8 Sleep Safety Tips for Your Baby ...

The American Academy of Pediatrics has flip-flopped so many times on the proper sleep habits for your infant. Although I do give credit to doctors with lots of practice and information, I do have to say that as a mother, you need to just go with your instincts and your baby's preferences. There are some common sense issues that go along with baby's safety while sleeping as well. In this article, we'll look into 7 sleep safety tips for your baby that will help to put your mind at ease.

1. Watch for Suffocation Hazards

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As cute as they may be, stuffed animals may not be in your baby's best interest to accompany them to bed. It's probably best to keep stuff animals in a corner net or at the very least, remove them from the bed while baby is sleeping. Other items that might suffocate a baby would be heavy blankets and pillows. Children don't need a pillow until they are around 2 years old, actually. At 3 years, my son still prefers to be without a pillow at night. Rather than engulfing your baby in heavy blankets, it may be better to use a snuggie type sleeper or warmer jammies. If you're going to cover them up with anything, choose a thin sheet instead. If you're going to use a blanket for your infant, the thing to do is to cover them no higher than their chest area, and them firmly tuck the blanket in on both sides of the crib. Some doctors even go so far as to tell you to remove your bumper pad - I never went that far, as I thought the rails to be just as dangerous. Just make sure to lay them in the center of the bed, and they should be fine.

2. All about Position

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From what I've read, it used to be considered safer for a baby to sleep on their belly rather than on their back. Now, that has been reversed. And in between those two decisions, they decided that a side sleeping position was better! I personally don't know, but I do know that every baby is different and will quickly let you know what they prefer. My sister in law, who's baby is now 8 months old, couldn't get him to sleep on his back for anything! He had to have his belly. I've heard some doctors advise against side sleeping, but my first child wouldn't sleep any other way. Every baby is different, so it's your job as a mother to make them comfortable and just keep a close check on them. If your baby is a back sleeper, it is a good idea to provide lots of tummy time when awake to prevent a flat head. If your baby prefers to sleep on his side, be sure to rotate sides to keep one side from flattening more than the other. And if they must sleep on their tummy, make sure to lay them down with their face facing different directions each time.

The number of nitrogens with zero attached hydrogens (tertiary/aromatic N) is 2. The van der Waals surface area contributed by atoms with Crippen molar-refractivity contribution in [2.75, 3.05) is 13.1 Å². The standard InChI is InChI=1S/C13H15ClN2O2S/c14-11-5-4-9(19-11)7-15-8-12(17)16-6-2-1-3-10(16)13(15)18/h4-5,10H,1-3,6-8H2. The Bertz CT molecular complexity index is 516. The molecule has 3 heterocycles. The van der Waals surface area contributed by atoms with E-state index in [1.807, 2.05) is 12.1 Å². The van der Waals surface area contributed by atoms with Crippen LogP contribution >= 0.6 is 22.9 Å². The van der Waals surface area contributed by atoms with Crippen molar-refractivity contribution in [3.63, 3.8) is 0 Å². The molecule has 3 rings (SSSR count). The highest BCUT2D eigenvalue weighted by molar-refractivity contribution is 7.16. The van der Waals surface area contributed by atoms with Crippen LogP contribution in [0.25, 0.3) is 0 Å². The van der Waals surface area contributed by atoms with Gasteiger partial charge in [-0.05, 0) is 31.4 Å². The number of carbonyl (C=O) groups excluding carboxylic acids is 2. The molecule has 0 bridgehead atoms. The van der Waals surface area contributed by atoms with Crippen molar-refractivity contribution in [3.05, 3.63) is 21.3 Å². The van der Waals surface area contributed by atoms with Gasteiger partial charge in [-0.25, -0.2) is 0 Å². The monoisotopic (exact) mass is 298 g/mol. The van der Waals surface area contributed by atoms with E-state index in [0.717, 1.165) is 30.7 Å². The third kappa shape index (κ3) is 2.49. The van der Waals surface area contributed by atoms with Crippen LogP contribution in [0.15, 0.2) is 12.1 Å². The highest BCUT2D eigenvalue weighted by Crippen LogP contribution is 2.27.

3. Sleep Close

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Most doctors will recommend not co-sleeping with your baby. It's better to keep them in a bassinet close to you, but far enough away that you keep from rolling over on them or letting them fall from your bed. Sometimes, circumstances arise where you have to co-sleep for your baby's safety. My son developed bad reflux not long after coming home from the hospital, and we had to put him in bed with us, so we could ensure he didn't get choked. To do this safely, I simply put my Boppy pillow between my husband and myself and covered it with several blankets to created an elevated, comfy resting place for my baby. The pillow kept us safely separated while still allowing us to be right there in case my son couldn't breathe.